Last October, Leonidas Platanias, MD, PhD, was named the permanent director of the Robert H. Lurie Comprehensive Cancer Center of Northwestern University, putting him at the helm of Feinberg’s efforts to battle cancer through scientific discovery.
Dr. Platanias’s research in molecular biology and biochemistry, spanning more than 20 years and 250 published papers, focuses on signaling pathways in cancer cells and developing therapies that target those pathways to treat malignancies. He is well known for his work involving cytokines, which are specific proteins within the blood that have important links to cancer and other diseases.
Dr. Platanias joined Feinberg in 2002, as the Lurie Cancer Center’s first Deputy Director and the Jesse, Sara, Andrew, Abigail, Benjamin and Elizabeth Lurie Professor of Oncology in Medicine-Hematology/Oncology. He is also a professor in Biochemistry and Molecular Genetics.
What are your research interests?
I work in the area of signal transduction in malignant cells. I am interested in the mechanisms by which different cytokine receptors generate signals to either promote or suppress malignant cell proliferation. My laboratory also works on targeting signaling pathways to treat malignancies. Over the years we have made contributions in interferon signaling and have defined different components of mTOR and MAP kinase pathways in normal and malignant hematopoiesis.
What is the ultimate goal of your research?
The ultimate goal of my research is to further our overall understanding of the mechanisms of tumorigenesis and to develop new targeted therapies for the treatment of selected malignancies.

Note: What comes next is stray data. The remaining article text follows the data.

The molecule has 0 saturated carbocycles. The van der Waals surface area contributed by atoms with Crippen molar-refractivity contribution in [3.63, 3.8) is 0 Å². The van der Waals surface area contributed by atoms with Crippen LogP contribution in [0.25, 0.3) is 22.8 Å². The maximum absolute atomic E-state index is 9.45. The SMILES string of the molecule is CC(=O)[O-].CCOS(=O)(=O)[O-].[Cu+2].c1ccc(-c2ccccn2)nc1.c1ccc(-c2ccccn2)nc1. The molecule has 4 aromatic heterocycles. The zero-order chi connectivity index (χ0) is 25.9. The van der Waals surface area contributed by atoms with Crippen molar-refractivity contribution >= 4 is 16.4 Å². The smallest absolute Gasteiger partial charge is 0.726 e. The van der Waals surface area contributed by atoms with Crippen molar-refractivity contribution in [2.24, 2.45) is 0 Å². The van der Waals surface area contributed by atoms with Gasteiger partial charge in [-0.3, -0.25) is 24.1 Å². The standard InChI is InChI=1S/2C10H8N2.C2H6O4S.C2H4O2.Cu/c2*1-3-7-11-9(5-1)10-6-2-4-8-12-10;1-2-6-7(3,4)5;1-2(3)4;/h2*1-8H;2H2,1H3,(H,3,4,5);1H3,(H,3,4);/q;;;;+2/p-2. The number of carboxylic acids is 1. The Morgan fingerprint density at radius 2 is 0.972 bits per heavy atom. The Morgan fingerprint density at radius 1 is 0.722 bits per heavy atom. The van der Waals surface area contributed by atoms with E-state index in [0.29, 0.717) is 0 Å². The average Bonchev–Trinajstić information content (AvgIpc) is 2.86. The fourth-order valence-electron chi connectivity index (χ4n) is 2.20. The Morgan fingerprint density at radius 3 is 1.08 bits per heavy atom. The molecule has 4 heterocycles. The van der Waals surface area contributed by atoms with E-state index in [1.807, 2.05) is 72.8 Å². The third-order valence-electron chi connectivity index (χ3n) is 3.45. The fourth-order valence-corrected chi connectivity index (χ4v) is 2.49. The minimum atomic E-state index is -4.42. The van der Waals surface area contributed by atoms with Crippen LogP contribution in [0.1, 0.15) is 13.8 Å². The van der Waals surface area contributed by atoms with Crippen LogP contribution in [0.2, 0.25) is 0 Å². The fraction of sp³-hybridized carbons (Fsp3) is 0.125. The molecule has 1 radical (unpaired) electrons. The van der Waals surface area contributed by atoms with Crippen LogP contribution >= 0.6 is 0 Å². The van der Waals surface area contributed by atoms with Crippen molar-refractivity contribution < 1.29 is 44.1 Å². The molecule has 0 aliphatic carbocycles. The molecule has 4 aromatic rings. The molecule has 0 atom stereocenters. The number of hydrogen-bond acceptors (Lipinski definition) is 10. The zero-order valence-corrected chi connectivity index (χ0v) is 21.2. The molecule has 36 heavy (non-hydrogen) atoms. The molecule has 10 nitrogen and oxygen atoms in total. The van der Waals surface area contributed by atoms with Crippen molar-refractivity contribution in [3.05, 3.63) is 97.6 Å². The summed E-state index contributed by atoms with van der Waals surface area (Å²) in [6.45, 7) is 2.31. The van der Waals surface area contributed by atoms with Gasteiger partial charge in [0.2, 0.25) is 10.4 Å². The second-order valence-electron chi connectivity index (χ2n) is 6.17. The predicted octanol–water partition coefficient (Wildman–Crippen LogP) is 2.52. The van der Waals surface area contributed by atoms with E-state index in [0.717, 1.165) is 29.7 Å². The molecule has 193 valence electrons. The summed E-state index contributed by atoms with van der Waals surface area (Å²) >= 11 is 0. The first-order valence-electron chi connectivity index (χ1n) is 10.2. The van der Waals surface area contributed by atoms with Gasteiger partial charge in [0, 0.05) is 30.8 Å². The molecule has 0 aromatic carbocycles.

What types of collaborations are you engaged in across campus?
At Northwestern, we have longstanding collaborations with colleagues in the Depart- ment of Chemistry on the Evanston campus, including the group of Tom O’Halloran. We collaborate closely with the groups of Elizabeth Eklund, MD, John Crispino, PhD, and others on Feinberg’s downtown campus. Other collaborators are Eleanor Fish at the University of Toronto on the mechanisms of interferon signaling and Amit Verma at Albert Einstein University in New York on the signaling pathways in malignant hematopoiesis.
How is your research funded?
My research is funded by four R01 grants from the National Cancer Institute (NCI) and a Merit Review grant from the Department of Veterans Affairs. I am also the principal investigator of a NCI T32 training grant in signal transduction and cancer and of the American Cancer Society Institutional Review Grant, which provides funding for junior investigators at Feinberg. Finally, as director of the Lurie Cancer Center, I am the principal investigator of the Cancer Center Support Grant (CCSG) from the NCI.
Where have you recently published papers?
Publications from our group include articles in the Proceedings of the National Academy of Sciences, USA; Blood; Cancer Research; Clinical Cancer Research; The Journal of Biological Chemistry; Nature Reviews Immunology; Oncogene; Molecular and Cellular Biology; and others.
Which honors are you most proud of and why?
I am most proud of the Milstein Award from the International Cytokine and Interferon Society. That award is bestowed upon research scientists who have made outstanding contributions to international cytokine research, either in a basic or applied field. Many awardees have made seminal advancements that have enabled the successful treatment of disease or have the potential to lead to significant health benefits. Since the Milstein Award was established in 1988, it has been widely recognized that cytokines play critical roles in the development and progression of many major diseases including cancer, viral diseases such as hepatitis and influenza, and autoimmune disorders like multiple sclerosis and lupus. Other past Milstein awardees include remarkable investigators such as Tadatsugo Taniguchi, Tom Maniatis, and Jim Darnell.